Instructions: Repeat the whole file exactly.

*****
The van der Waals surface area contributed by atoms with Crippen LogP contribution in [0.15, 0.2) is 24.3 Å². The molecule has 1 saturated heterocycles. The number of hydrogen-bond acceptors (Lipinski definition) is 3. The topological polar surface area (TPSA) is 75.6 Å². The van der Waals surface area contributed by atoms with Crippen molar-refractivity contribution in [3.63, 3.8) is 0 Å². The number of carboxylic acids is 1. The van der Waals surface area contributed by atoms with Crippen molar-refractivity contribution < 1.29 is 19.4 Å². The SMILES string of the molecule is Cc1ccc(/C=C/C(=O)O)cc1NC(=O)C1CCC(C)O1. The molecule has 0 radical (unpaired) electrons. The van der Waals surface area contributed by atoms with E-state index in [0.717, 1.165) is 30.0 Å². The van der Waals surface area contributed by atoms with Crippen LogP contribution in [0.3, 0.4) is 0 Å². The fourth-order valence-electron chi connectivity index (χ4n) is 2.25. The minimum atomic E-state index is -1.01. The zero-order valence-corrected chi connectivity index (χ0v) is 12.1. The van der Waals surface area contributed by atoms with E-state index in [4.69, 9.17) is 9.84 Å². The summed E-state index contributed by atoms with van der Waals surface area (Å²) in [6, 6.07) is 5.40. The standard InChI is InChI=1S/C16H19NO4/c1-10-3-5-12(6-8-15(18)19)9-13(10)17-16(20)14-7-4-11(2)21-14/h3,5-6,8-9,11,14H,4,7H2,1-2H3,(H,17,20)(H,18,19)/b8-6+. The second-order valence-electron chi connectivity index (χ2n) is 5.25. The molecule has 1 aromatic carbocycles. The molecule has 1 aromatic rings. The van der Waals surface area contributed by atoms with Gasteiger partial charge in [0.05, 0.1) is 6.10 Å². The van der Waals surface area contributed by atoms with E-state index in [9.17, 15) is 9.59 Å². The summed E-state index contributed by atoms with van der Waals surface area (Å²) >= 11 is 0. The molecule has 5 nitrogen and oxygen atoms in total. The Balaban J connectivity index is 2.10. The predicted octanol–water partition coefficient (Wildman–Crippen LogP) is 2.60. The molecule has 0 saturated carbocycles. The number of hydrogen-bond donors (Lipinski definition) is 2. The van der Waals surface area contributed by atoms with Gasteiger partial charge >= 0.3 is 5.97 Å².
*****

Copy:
The van der Waals surface area contributed by atoms with Crippen LogP contribution in [0.15, 0.2) is 24.3 Å². The molecule has 1 saturated heterocycles. The number of hydrogen-bond acceptors (Lipinski definition) is 3. The topological polar surface area (TPSA) is 75.6 Å². The van der Waals surface area contributed by atoms with Crippen molar-refractivity contribution in [3.63, 3.8) is 0 Å². The number of carboxylic acids is 1. The van der Waals surface area contributed by atoms with Crippen molar-refractivity contribution < 1.29 is 19.4 Å². The SMILES string of the molecule is Cc1ccc(/C=C/C(=O)O)cc1NC(=O)C1CCC(C)O1. The molecule has 0 radical (unpaired) electrons. The van der Waals surface area contributed by atoms with E-state index in [0.717, 1.165) is 30.0 Å². The van der Waals surface area contributed by atoms with Crippen LogP contribution in [0.3, 0.4) is 0 Å². The fourth-order valence-electron chi connectivity index (χ4n) is 2.25. The minimum atomic E-state index is -1.01. The zero-order valence-corrected chi connectivity index (χ0v) is 12.1. The van der Waals surface area contributed by atoms with E-state index in [4.69, 9.17) is 9.84 Å². The summed E-state index contributed by atoms with van der Waals surface area (Å²) in [6, 6.07) is 5.40. The standard InChI is InChI=1S/C16H19NO4/c1-10-3-5-12(6-8-15(18)19)9-13(10)17-16(20)14-7-4-11(2)21-14/h3,5-6,8-9,11,14H,4,7H2,1-2H3,(H,17,20)(H,18,19)/b8-6+. The second-order valence-electron chi connectivity index (χ2n) is 5.25. The molecule has 1 aromatic carbocycles. The molecule has 1 aromatic rings. The van der Waals surface area contributed by atoms with Gasteiger partial charge in [0.05, 0.1) is 6.10 Å². The van der Waals surface area contributed by atoms with E-state index in [9.17, 15) is 9.59 Å². The summed E-state index contributed by atoms with van der Waals surface area (Å²) >= 11 is 0. The molecule has 5 nitrogen and oxygen atoms in total. The Balaban J connectivity index is 2.10. The predicted octanol–water partition coefficient (Wildman–Crippen LogP) is 2.60. The molecule has 0 saturated carbocycles. The number of hydrogen-bond donors (Lipinski definition) is 2. The van der Waals surface area contributed by atoms with Gasteiger partial charge >= 0.3 is 5.97 Å².